Judicial Lawmaking and the Influence of Comparative Law
- Studies in Comparative Law and Legal Culture series
Edited by John O. Haley and Toshiko Takenaka
Chapter 5.1: A change of leadership in patent policy and law development? The active role played by Japanese courts in Japan’s patent term extension reform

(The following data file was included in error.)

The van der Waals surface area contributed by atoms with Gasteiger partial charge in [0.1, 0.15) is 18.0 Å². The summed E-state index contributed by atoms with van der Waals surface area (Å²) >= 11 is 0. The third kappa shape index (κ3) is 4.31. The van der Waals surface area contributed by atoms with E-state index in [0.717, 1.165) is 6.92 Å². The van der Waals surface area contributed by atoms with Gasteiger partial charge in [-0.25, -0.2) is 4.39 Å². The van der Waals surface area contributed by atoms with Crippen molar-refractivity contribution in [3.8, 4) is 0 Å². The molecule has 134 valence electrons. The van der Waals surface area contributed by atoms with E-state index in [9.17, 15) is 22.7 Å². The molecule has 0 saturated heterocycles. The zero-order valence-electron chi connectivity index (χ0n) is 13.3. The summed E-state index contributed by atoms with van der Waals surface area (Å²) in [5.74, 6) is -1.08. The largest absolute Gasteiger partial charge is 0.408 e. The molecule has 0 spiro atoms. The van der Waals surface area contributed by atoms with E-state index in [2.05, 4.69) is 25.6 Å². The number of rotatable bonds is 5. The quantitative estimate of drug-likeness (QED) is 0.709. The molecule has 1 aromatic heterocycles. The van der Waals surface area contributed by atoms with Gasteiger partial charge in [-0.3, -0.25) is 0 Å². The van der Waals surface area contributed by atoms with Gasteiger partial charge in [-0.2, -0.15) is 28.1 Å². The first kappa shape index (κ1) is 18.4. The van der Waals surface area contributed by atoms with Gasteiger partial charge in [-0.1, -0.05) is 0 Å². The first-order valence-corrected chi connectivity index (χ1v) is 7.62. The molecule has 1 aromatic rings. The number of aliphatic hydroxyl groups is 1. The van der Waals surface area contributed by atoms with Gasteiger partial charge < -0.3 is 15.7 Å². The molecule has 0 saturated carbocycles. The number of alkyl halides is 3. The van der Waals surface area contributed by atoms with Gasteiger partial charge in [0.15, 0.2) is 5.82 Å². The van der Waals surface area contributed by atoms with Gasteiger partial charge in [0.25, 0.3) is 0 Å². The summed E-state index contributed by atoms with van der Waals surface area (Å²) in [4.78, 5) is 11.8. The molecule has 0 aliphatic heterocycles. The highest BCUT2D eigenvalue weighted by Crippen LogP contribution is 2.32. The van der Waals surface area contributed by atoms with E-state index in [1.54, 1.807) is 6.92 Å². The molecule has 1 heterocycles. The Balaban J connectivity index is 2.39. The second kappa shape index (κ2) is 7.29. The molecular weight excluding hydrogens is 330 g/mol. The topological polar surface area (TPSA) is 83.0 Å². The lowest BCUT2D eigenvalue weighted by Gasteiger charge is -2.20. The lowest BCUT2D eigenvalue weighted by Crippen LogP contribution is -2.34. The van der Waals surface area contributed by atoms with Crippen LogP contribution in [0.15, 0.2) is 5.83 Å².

In both developed and developing countries, the high cost of healthcare is a serious concern for both policy makers and the public. Because prescription drug costs account for a significant portion of healthcare expenditure, replacing brand-name drugs with their generic equivalents is an effective way to reduce healthcare costs. However, generic drug manufacturers are unable to market the bio-equivalent of a brand-name drug until the patents on the brand-name drug have expired. Marketing of drugs requires approval from a drug regulatory authority, which requires submission of certain data. Generic drug manufacturers cannot perform the clinical trials necessary to develop this data, which requires making and using the brand-name drug to establish bio-equivalency between the brand name and generic drug, until the patent on the brand-name drug expires. To expedite the entry of generic drugs into the market, the patent systems in the United States, Japan and member states of the European Union provide immunity for acts related to the development of data necessary for regulatory agency approval. Brand-name drug manufacturers continue to attempt to extend their market exclusivity in spite of immunity provisions. Brand-name drug manufacturers sue generic drug manufacturers that are performing clinical trials, claiming the generic drug manufacturers’ making and using patented drugs for alleged clinical trials are outside the scope of immunity. They also obtain additional patents on the technologies associated with soon-to-expire patents.
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